Casey Anthony Killed Her Daughter by Accident?
In 2011, Casey Anthony was found not guilty of the murder of her two-year old child, Caylee. The verdict was met with public backlash with many people believing her to have killed the child with chloroform.
The child was reported missing by Casey’s mother, Cindy Anthony, in a 911 call where she said that she had not seen the child for more than 30 days. Casey gave a number of different statements to detectives regarding the whereabouts of her child-- at one point she claimed Caylee was with a nanny, then she claimed the same nanny had kidnapped the child. The name that she gave, Zenaida Fernandez-Gonzalez, was found to have no connection with the Anthony family.
Casey was arrested for the first time in July 2008, later being charged with child neglect, obstruction of a criminal investigation, and giving false statements to law enforcement. On December 11, 2008, a trash bag with the remains of the child was found in the woods near the Anthony residence. Caylee’s death was then ruled a homicide.
In July 2011, Casey was found not guilty of first-degree murder, aggravated manslaughter, and child abuse. However, she was found guilty of four counts of providing false information to law enforcement. She was sentenced to one year in jail, but was released after less than two weeks for time served. In January 2013, an appeals court reduced her convictions from four down to two.
Six years later the judge who presided over the case gave an interview to HLN. Belvin Perry, a former judge and now attorney, stated that he thinks the death of Casey’s child was an accidental chloroform overdose. Because there was no evidence of prior child abuse he thinks the death was genuinely accidental.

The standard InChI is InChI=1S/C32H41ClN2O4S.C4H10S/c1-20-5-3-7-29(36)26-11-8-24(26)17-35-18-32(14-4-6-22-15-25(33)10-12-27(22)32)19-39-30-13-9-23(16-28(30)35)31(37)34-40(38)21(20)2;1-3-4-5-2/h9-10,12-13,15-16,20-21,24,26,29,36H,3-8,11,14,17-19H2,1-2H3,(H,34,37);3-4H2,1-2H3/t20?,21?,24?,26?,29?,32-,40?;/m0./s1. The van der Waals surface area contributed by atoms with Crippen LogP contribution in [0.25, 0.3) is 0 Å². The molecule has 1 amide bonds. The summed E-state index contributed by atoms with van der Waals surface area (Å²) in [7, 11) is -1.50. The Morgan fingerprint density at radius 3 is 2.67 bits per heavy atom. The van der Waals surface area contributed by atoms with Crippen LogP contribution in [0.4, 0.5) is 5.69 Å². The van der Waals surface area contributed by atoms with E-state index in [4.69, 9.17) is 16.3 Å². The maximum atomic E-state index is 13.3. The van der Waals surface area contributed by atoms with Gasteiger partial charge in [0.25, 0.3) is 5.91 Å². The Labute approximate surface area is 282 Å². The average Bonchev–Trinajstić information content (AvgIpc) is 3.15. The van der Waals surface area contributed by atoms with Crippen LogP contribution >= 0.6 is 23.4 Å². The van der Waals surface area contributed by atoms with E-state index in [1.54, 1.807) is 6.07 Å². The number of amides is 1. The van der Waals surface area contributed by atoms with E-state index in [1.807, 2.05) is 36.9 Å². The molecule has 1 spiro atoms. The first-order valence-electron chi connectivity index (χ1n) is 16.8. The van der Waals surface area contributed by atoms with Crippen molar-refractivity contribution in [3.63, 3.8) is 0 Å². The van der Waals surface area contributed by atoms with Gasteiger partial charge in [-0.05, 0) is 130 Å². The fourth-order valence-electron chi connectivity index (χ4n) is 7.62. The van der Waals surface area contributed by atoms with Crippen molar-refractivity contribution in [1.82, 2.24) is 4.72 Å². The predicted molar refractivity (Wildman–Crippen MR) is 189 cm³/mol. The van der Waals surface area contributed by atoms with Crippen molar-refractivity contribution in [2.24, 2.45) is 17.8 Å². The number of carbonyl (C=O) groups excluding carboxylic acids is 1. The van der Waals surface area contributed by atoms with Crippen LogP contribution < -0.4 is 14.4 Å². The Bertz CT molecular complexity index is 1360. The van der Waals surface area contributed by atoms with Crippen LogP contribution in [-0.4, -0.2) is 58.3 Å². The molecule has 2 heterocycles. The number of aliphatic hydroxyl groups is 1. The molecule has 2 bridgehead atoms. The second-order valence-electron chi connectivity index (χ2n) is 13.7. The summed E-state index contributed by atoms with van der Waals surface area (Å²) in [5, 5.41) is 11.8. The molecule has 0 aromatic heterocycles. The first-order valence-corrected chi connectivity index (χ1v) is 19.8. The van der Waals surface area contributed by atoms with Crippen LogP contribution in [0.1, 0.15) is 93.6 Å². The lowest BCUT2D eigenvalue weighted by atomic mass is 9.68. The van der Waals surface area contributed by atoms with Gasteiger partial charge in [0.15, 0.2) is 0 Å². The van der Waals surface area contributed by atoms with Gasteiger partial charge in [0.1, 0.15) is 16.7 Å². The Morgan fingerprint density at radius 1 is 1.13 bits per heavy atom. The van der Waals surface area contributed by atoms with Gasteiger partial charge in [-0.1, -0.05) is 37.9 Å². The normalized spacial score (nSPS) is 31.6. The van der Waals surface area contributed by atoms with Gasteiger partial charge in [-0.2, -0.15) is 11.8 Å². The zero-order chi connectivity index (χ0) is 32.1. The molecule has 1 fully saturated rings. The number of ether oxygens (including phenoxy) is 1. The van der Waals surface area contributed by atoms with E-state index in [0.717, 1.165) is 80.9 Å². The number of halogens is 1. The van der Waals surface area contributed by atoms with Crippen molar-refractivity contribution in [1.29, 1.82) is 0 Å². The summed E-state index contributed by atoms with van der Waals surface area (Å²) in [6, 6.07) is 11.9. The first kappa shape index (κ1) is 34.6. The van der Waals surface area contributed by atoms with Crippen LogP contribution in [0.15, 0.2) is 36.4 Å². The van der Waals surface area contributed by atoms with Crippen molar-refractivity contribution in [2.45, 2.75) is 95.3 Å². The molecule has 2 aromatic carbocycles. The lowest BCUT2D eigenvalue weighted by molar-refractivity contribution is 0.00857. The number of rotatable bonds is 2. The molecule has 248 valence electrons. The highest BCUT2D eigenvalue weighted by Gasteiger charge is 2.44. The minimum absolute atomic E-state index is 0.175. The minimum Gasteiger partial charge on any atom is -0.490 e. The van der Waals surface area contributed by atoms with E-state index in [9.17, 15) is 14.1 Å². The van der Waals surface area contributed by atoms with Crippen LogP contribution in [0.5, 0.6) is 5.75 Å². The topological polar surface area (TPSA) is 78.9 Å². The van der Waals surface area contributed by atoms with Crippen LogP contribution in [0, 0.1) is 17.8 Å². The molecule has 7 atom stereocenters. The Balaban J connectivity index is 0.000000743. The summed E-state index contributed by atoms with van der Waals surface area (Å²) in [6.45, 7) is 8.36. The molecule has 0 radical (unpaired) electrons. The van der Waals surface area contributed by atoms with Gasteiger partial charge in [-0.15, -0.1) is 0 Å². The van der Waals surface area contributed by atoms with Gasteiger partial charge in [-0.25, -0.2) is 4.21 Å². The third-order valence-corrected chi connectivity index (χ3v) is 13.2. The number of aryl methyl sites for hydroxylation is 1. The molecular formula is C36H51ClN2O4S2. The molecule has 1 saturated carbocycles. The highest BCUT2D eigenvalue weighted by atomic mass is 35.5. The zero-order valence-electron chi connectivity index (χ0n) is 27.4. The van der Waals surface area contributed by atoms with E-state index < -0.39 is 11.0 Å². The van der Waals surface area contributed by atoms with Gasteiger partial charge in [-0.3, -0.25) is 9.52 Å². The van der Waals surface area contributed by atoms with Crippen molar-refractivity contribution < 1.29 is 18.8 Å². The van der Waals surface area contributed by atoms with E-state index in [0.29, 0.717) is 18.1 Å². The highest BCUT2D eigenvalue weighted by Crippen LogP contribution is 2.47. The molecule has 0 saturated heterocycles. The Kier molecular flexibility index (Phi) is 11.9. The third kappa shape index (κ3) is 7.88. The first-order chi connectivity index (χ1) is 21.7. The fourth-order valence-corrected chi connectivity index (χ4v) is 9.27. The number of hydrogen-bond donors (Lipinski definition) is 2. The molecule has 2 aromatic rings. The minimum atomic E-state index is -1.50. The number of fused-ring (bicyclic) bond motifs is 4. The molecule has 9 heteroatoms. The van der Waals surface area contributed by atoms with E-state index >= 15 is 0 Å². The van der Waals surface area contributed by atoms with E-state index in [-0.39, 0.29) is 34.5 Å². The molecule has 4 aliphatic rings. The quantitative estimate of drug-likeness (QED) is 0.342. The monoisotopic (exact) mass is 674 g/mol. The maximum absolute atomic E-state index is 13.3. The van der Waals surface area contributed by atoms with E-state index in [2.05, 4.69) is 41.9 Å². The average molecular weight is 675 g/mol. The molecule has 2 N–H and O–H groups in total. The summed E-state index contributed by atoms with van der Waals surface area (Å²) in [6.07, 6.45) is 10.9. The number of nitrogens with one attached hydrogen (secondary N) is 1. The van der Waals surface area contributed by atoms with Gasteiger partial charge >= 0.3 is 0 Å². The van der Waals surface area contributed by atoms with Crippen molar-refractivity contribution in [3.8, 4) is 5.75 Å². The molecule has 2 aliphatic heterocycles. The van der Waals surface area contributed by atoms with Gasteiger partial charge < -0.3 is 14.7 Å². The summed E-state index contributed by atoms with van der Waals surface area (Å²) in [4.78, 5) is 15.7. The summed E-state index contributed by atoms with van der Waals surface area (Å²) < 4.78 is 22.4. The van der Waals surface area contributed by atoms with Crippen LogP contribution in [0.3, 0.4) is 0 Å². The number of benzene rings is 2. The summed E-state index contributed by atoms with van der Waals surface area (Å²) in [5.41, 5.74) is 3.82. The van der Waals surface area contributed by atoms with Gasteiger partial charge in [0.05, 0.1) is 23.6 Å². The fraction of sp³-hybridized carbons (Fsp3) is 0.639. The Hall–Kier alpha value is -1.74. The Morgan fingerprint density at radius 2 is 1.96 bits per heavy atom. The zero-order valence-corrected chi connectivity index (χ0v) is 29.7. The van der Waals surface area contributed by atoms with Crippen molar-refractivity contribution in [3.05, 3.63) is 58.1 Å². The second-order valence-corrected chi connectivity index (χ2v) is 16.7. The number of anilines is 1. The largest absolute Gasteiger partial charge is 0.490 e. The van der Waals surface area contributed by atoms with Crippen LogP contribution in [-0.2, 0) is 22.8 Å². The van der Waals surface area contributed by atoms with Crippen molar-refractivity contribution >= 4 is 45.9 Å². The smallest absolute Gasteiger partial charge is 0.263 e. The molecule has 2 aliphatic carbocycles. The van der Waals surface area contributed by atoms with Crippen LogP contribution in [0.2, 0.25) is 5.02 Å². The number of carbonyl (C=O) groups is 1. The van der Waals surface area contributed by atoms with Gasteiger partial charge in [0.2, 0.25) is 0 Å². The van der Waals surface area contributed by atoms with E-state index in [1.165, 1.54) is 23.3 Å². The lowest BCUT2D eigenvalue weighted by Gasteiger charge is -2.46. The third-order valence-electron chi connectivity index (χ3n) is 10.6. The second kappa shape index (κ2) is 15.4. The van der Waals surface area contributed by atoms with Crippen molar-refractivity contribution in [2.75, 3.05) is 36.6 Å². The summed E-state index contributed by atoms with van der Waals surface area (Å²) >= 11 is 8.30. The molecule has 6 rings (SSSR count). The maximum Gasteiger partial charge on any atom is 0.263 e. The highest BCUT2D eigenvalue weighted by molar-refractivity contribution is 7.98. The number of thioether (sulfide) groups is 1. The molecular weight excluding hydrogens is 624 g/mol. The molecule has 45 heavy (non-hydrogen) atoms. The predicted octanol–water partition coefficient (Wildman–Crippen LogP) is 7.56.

During the trial, two different explanations for the death were offered. The prosecution alleged that the child was killed with chloroform with her nose and mouth covered with duct tape and later dumped in the woods. The defense, on the other hand, alleged that the child drowned in the family’s pool and that Casey’s father helped her cover it up.
Perry stated that Casey had two distinct personas in court. One was specifically for the jury-- “Casey in the presence of the jury was very calm, very easygoing, mild-mannered, in a very sympathetic-appearing person.” However, he stated that when the jury wasn’t in the room, Casey’s attitude quickly changed. “She was quite in charge, quite demanding, and quite manipulative.”
Ultimately, Perry does not blame the jury. He understands that there are many different ways to view the case all-depending on perspective. Despite this he feels that there was enough evidence for a first or second-degree murder conviction. In the end, it is quite possible that the jurors simply didn’t know what happened. If there is that element of uncertainty then that constitutes reasonable doubt. In 2012, Casey made a statement to CNN that her daughter was her “greatest accomplishment.”
In early 2017, Casey was spotted at an anti-Trump political protest outside his estate in Palm Beach, Florida. She declined to speak on camera, but stated she was against Trump’s policies and agenda.